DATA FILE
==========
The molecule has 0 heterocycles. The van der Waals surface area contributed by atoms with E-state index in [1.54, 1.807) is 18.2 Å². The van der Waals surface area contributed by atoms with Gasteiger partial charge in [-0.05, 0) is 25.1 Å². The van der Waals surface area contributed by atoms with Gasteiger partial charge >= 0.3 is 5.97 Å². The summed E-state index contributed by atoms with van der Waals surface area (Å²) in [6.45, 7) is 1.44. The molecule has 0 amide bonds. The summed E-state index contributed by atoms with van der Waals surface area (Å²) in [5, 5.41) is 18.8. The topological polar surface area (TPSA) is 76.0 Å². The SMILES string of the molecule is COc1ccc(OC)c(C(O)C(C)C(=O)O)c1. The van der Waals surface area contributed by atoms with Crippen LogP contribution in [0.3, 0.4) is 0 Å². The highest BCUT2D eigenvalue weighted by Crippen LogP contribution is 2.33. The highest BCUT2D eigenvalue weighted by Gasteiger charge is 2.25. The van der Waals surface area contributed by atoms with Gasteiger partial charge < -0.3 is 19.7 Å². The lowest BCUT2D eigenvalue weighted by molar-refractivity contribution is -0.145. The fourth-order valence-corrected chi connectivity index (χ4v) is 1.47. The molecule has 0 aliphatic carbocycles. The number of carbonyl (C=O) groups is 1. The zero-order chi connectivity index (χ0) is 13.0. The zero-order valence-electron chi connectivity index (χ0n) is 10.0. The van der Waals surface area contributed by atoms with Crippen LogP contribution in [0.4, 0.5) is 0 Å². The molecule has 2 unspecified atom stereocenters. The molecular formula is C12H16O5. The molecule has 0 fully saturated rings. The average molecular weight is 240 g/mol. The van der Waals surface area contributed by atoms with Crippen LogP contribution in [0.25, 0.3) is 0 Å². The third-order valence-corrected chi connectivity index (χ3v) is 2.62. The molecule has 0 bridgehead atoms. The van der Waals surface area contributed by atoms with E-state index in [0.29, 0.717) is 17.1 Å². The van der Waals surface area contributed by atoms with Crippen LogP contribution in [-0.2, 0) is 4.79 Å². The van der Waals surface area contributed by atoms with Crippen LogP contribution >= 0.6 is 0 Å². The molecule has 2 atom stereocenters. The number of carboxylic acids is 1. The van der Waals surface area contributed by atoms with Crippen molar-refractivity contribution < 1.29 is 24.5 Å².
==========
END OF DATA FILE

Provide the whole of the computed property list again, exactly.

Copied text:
The molecule has 0 heterocycles. The van der Waals surface area contributed by atoms with E-state index in [1.54, 1.807) is 18.2 Å². The van der Waals surface area contributed by atoms with Gasteiger partial charge in [-0.05, 0) is 25.1 Å². The van der Waals surface area contributed by atoms with Gasteiger partial charge >= 0.3 is 5.97 Å². The summed E-state index contributed by atoms with van der Waals surface area (Å²) in [6.45, 7) is 1.44. The molecule has 0 amide bonds. The summed E-state index contributed by atoms with van der Waals surface area (Å²) in [5, 5.41) is 18.8. The topological polar surface area (TPSA) is 76.0 Å². The SMILES string of the molecule is COc1ccc(OC)c(C(O)C(C)C(=O)O)c1. The van der Waals surface area contributed by atoms with Crippen LogP contribution in [0.3, 0.4) is 0 Å². The highest BCUT2D eigenvalue weighted by Crippen LogP contribution is 2.33. The highest BCUT2D eigenvalue weighted by Gasteiger charge is 2.25. The van der Waals surface area contributed by atoms with Gasteiger partial charge < -0.3 is 19.7 Å². The lowest BCUT2D eigenvalue weighted by molar-refractivity contribution is -0.145. The fourth-order valence-corrected chi connectivity index (χ4v) is 1.47. The molecule has 0 aliphatic carbocycles. The number of carbonyl (C=O) groups is 1. The zero-order chi connectivity index (χ0) is 13.0. The zero-order valence-electron chi connectivity index (χ0n) is 10.0. The van der Waals surface area contributed by atoms with Crippen LogP contribution in [0.4, 0.5) is 0 Å². The molecule has 2 unspecified atom stereocenters. The molecular formula is C12H16O5. The molecule has 0 fully saturated rings. The average molecular weight is 240 g/mol. The van der Waals surface area contributed by atoms with Crippen LogP contribution in [0.25, 0.3) is 0 Å². The third-order valence-corrected chi connectivity index (χ3v) is 2.62. The molecule has 0 bridgehead atoms. The van der Waals surface area contributed by atoms with E-state index in [0.29, 0.717) is 17.1 Å². The van der Waals surface area contributed by atoms with Crippen LogP contribution in [-0.2, 0) is 4.79 Å². The van der Waals surface area contributed by atoms with Crippen LogP contribution >= 0.6 is 0 Å². The molecule has 2 atom stereocenters. The number of carboxylic acids is 1. The van der Waals surface area contributed by atoms with Crippen molar-refractivity contribution < 1.29 is 24.5 Å².